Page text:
Saturday, 26 April 2014

V is for Viroconium Cornoviorum

V is for Viroconium Cornoviorum

That’s quite a mouthful and in the third book of my Celtic Fervour Series of historical romantic adventures - After Whorl: Donning Double Cloaks - I’ve taken the liberty (a minor detour into 21st century-isms which I couldn’t resist) of having my character, Ineda, refer to it as Viro Corno.

Viroconium Cornoviorum is the Roman name for the city which was later named Wroxeter. Claimed to be the fourth largest Roman city in Britannia, it started as a Roman Garrison fortress which in turn grew to become a thriving civilian town the central operations area and tribal capital of the Cornovii. For centuries, it grew and prospered. Remains of a forum and bath house complex can be visited, the site having been identified as Roman during Victorian times and the site donated to public use by the generous Victorian landowner.

The earliest occupation of the area, sited where the River Severn emerges from the Welsh foothills, was probably around the late AD 50s, by the Legio XIV who remained until AD 69 when the Legio XX took up occupation. The fortress site was mainly concerned with maintaining the territories gained from the Celtic tribes in Wales who continued to be resistant to Roman domination during that time. Viroconium Cornoviorum was also strategically placed to send out troops to control any unrest which arose in Brigante lands to the north of Cornovii territory.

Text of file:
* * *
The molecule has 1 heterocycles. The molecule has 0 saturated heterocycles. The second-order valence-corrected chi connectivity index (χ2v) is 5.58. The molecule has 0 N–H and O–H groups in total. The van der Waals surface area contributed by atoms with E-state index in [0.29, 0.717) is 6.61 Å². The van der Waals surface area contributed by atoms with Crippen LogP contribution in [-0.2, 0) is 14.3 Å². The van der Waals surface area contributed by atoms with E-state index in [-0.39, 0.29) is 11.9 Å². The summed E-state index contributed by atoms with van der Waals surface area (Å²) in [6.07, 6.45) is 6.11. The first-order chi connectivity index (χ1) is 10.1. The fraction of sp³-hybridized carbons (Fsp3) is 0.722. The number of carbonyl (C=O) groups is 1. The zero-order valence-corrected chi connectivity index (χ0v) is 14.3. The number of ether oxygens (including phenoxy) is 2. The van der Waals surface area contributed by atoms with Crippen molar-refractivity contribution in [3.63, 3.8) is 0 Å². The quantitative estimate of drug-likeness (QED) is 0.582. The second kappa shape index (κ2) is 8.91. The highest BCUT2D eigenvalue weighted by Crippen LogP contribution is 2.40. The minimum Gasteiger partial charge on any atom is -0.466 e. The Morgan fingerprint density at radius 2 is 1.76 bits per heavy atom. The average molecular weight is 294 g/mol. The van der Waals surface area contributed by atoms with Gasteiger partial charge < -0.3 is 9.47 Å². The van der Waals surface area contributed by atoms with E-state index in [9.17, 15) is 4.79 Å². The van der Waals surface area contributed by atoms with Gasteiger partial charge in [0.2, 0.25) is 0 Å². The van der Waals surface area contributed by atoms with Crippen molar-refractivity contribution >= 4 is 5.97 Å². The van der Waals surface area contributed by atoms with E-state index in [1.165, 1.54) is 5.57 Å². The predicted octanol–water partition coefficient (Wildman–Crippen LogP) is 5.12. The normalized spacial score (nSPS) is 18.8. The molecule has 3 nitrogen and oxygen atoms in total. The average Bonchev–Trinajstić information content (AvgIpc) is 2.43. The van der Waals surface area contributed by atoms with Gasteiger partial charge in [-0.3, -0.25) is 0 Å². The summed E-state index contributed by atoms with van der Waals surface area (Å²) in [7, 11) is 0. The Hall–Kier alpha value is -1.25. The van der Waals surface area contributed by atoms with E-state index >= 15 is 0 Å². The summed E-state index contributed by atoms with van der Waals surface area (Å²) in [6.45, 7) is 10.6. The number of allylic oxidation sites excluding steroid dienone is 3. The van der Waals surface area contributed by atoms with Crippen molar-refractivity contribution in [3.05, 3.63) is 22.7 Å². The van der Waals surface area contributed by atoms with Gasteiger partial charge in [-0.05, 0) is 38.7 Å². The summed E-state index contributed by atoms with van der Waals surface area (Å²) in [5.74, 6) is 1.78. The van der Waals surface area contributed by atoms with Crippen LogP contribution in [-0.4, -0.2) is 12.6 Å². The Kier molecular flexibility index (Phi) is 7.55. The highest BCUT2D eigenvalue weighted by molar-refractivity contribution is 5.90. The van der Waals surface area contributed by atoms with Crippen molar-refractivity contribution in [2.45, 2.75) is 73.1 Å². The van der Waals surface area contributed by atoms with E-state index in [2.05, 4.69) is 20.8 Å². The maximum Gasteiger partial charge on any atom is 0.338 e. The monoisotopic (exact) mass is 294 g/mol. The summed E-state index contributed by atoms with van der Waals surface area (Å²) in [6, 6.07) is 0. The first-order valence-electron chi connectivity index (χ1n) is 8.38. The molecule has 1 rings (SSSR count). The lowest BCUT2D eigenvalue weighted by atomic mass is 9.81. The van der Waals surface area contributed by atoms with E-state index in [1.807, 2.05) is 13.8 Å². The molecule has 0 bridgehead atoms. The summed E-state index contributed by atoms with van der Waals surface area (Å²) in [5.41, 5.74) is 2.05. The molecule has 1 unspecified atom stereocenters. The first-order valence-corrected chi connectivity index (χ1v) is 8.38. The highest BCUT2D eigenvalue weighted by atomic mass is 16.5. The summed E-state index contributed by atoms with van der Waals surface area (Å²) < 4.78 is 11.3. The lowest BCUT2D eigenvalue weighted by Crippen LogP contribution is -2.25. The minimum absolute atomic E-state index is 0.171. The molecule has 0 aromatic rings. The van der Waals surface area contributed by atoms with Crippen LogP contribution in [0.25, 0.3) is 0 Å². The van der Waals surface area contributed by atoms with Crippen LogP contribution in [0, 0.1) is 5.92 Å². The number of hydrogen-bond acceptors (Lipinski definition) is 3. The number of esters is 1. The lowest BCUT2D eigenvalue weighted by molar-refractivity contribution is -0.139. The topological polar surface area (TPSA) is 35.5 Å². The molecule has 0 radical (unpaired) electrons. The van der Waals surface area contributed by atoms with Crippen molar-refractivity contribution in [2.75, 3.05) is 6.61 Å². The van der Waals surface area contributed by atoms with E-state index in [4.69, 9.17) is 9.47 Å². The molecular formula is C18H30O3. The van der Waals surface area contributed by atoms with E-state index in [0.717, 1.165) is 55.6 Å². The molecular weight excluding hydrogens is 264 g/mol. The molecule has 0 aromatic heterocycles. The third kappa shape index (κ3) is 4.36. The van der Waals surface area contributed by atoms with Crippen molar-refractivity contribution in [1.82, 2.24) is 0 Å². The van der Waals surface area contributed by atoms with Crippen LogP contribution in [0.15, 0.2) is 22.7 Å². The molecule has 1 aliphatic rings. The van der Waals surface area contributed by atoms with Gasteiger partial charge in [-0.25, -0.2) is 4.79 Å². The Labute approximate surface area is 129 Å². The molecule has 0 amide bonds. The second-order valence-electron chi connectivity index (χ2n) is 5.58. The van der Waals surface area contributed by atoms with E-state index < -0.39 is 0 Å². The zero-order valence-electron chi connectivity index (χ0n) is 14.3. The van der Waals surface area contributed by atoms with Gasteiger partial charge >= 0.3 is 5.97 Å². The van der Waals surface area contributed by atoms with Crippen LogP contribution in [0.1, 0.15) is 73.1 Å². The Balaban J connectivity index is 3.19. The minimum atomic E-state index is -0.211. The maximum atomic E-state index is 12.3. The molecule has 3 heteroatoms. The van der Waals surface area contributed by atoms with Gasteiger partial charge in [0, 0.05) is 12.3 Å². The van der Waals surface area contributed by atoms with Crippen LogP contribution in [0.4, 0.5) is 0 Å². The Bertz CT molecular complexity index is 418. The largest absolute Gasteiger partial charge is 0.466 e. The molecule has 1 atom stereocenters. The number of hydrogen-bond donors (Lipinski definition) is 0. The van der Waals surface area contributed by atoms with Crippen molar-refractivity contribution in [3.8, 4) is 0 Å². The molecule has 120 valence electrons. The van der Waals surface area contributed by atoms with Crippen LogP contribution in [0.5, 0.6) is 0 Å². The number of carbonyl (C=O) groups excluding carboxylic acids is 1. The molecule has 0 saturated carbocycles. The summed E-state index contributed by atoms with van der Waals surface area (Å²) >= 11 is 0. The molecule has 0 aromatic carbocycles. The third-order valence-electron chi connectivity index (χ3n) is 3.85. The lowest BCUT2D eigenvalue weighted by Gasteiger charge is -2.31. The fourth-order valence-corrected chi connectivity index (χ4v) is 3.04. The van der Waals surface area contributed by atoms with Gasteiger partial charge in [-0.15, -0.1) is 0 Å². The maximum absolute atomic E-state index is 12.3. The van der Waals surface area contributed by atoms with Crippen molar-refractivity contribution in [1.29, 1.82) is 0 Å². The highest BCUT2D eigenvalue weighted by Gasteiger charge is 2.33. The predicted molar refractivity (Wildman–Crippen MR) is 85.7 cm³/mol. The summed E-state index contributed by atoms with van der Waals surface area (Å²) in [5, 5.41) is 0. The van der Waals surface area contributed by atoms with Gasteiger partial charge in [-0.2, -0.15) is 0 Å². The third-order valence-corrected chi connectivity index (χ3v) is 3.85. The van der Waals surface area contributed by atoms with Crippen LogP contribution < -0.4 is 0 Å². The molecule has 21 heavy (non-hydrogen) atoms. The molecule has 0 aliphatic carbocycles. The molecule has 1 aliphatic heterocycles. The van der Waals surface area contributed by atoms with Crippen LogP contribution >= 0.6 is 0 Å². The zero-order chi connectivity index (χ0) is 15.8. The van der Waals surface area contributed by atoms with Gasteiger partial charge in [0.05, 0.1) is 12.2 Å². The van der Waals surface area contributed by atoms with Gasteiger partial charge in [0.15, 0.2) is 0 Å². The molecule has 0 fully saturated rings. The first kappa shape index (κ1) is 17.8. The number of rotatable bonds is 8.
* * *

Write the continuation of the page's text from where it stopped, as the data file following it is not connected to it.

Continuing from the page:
It was the monitoring role of the Legio XX which sparked my imagination and gave me the impetus to have my Roman tribune, Gaius Livanus Valerius, be stationed there for a while after he captures Ineda of Marske. It is at Viroconium Cornoviorum that he forces Ineda to become his personal slave. 

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Ineda learns what it is like to live behind the fortress walls – she has no option about that since she cannot escape from the five thousand plus Roman legionary soldiers (like those reenactment ones above) and possibly half as many support staff who ran the garrison fortress. Though in AD 73, when Ineda is captured, the fortress was a wooden construction, the earliest stonework fortress not created till the 2nd century.  

For more information about Viroconium Cornoviorum these sites have useful information, though it's worth noting that they have some conflicting dates. 

After Whorl: Donning Double Cloaks is available from:


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